During the trials, glass fibers in the form of roving, chopped strand roving and on-line wet chop were used as cullet. The roving and chopped strand roving were dry products with less than 1% binder solids. The on-line wet chop contained 14% binder and water.

In an initial trial, cullet glass was fed through a conventional feeder. The glass floated on the surface for about eight minutes before melting. While the scrap glass floated on the raw batch, the binder seemed to burn off. For the first two or three minutes, there was visible smoke. After that, no smoke was visible.

In another trial, cullet glass was fed directly into the melter in the cold top area in the doghouse. One hundred pounds of wet chop per hour were fed into the melter between two convention batch chargers.

In another trial, scrap glass from the forming room basement hoppers were hammermilled and fed to the melter. The crushed glass looked promising; however, some long fibers in 8 to 10 inch range were observed.

In another trial, the volume was increased to 2,600 pounds per hour with total glass being fed being 42,000 pounds.

In still another trial, 91,000 pounds of glass was fed into the furnace at a rate of 500 pounds of glass per hour.

In FIG. 2, scrap glass is manually fed onto belt conveyor 12 at a controlled rate. The cullet glass previously has been processed through a crusher (not shown). The glass accumulates in bin 14 and is fed into the furnace through eight-inch water cooled screw conveyor 16. The crushing advantages are fluffy fine textured scrap that floats on the batch cover allowing good penetration and binder burn-off by furnace gases. Preferably, a large crusher with a collection system is employed. This would allow for the continuous or maximum feeding of cullet to the furnace. Care must be taken for the screw to extend into the furnace so that the scrap is not trapped against the sidewalls where it will melt before the binder is burned-off.

Patent Citations
Cited PatentFiling datePublication dateApplicantTitle
US4145202 *Apr 26, 1978Mar 20, 1979Ppg Industries, Inc.Method for reprocessing glass fibers
US4252551 *Aug 7, 1979Feb 24, 1981Central Glass Company, LimitedMethod of continuously preparing molten glass utilizing waste glass as part of ingredients
US4309204 *Nov 19, 1979Jan 5, 1982Owens-Corning Fiberglas CorporationProcess and apparatus for remelting scrap glass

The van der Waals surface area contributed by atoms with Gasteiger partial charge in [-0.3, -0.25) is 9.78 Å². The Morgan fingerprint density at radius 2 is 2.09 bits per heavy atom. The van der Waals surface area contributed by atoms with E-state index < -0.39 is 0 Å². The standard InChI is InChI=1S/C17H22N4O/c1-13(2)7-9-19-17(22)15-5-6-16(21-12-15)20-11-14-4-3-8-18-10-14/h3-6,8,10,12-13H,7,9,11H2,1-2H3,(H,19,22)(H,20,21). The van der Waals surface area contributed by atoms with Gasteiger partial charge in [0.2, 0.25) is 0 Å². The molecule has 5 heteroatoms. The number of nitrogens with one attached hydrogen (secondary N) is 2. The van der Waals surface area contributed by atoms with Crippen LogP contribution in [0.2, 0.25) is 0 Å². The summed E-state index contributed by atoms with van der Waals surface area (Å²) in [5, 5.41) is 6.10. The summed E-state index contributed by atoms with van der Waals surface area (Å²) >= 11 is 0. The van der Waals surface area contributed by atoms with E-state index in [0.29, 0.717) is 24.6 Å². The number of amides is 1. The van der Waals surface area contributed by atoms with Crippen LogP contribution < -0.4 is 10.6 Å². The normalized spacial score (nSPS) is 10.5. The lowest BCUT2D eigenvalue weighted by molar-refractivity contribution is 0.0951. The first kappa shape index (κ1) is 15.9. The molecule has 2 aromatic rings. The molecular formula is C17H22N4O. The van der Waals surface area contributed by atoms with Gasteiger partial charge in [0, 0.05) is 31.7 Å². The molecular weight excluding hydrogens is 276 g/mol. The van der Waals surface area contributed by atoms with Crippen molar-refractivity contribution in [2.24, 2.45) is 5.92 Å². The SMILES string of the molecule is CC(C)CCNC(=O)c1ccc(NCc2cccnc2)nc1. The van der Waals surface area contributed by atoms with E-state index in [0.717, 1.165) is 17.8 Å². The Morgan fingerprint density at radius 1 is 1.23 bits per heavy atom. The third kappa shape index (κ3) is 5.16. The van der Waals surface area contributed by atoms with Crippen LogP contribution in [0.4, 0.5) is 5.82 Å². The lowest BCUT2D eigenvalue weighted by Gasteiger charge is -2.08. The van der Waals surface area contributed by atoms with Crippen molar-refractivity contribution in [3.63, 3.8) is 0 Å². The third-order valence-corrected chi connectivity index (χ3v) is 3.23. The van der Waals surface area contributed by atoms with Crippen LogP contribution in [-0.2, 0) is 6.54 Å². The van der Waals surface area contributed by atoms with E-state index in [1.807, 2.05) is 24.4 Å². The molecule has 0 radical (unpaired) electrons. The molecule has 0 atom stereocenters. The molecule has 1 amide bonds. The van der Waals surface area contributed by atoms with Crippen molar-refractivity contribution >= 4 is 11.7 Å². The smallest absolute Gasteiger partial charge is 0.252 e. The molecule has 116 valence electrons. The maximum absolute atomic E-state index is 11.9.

Referenced by
Citing PatentFiling datePublication dateApplicantTitle
US4666490 *Feb 12, 1986May 19, 1987Drake Ronald NAqueous waste vitrification process and apparatus
US5100453 *Mar 7, 1991Mar 31, 1992Glasstech, Inc.Method for recycling scrap mineral fibers
US5188649 *Aug 7, 1991Feb 23, 1993Pedro Buarque de MacedoProcess for vitrifying asbestos containing waste, infectious waste, toxic materials and radioactive waste
US5352258 *Mar 31, 1993Oct 4, 1994Ppg Industries, Inc.Production of glass fibers from scrap glass fibers
US5364426 *Sep 16, 1993Nov 15, 1994Stir-Melter, Inc.High shear mixer and glass melting method
US5484109 *Sep 20, 1993Jan 16, 1996Cook; Donald E.Glass shearing apparatus
US5573564 *Aug 10, 1994Nov 12, 1996Stir-Melter, Inc.Glass melting method
US5678236 *Jan 23, 1996Oct 14, 1997Pedro Buarque De MacedoMethod and apparatus for eliminating volatiles or airborne entrainments when vitrifying radioactive and/or hazardous waste
US5709728 *Jul 29, 1994Jan 20, 1998Isover Saint-GobainMethod and device for the production of mineral wool by using mineral wool waste as recycled starting material
US5772126 *Nov 6, 1996Jun 30, 1998Ppg Industries, Inc.System and process for recycling waste material produced by a glass fiberizing process
US6199778Nov 6, 1996Mar 13, 2001Ppg Industries Ohio, Inc.Systems and processes for recycling glass fiber waste material into glass fiber product
US8528428Jul 6, 2010Sep 10, 2013Saint-Gobain Containers, Inc.Method for cullet quality grading
US8650914 *Sep 23, 2010Feb 18, 2014Johns ManvilleMethods and apparatus for recycling glass products using submerged combustion
US20120077135 *Mar 29, 2012Mark William CharbonneauMethods and apparatus for recycling glass products using submerged combustion
EP2433911A1Sep 20, 2011Mar 28, 2012Johns ManvilleMethods and apparatus for recycling glass products using submerged combustion
WO1992004286A1 *Sep 10, 1991Mar 19, 1992Rockwool IntMethod and furnace for preparing a melt for mineral fibre production
WO1992015533A1 *Mar 3, 1992Sep 17, 1992Glasstech IncMethod and apparatus for recycling scrap mineral fibers
WO1994022774A1 *Mar 29, 1994Oct 13, 1994Ppg Industries IncProcess and apparatus for scrap glass fibers
WO1995008393A1 *Sep 20, 1994Mar 30, 1995Donald E CookGlass shearing apparatus and method
Classifications
U.S. Classification65/28, 65/27, 65/136.2, 65/134.8
International ClassificationC03B3/00
Cooperative ClassificationC03B3/00
European ClassificationC03B3/00
Legal Events
DateCodeEventDescription
Aug 22, 1983ASAssignment
Owner name: OWENS-CORNING FIBERGLAS CORPORATION, A DE CORP.
Free format text: ASSIGNMENT OF ASSIGNORS INTEREST.;ASSIGNOR:WARDLAW, WILLIAM G.;REEL/FRAME:004161/0096
Effective date: 19820304
Nov 13, 1986ASAssignment
Owner name: WILMINGTON TRUST COMPANY, DELAWARE
Free format text: SECURITY INTEREST;ASSIGNOR:OWENS-CORNING FIBERGLAS CORPORATION;REEL/FRAME:004652/0351
Effective date: 19861103
Owner name: WADE, WILLIAM, J., DELAWARE
Free format text: SECURITY INTEREST;ASSIGNOR:OWENS-CORNING FIBERGLAS CORPORATION;REEL/FRAME:004652/0351
Effective date: 19861103
May 26, 1987FPAYFee payment
Year of fee payment: 4
Jul 31, 1987ASAssignment
Owner name: OWENS-CORNING FIBERGLAS CORPORATION, A CORP. OF DE
Free format text: TERMINATION OF SECURITY AGREEMENT RECORDED NOV. 13, 1986. REEL 4652 FRAMES 351-420;ASSIGNORS:WILMINGTON TRUST COMPANY, A DE. BANKING CORPORATION;WADE, WILLIAM J. (TRUSTEES);REEL/FRAME:004903/0501
Effective date: 19870730
Jul 31, 1991REMIMaintenance fee reminder mailed
Dec 29, 1991LAPSLapse for failure to pay maintenance fees
Mar 3, 1992FPExpired due to failure to pay maintenance fee
Effective date: 19911229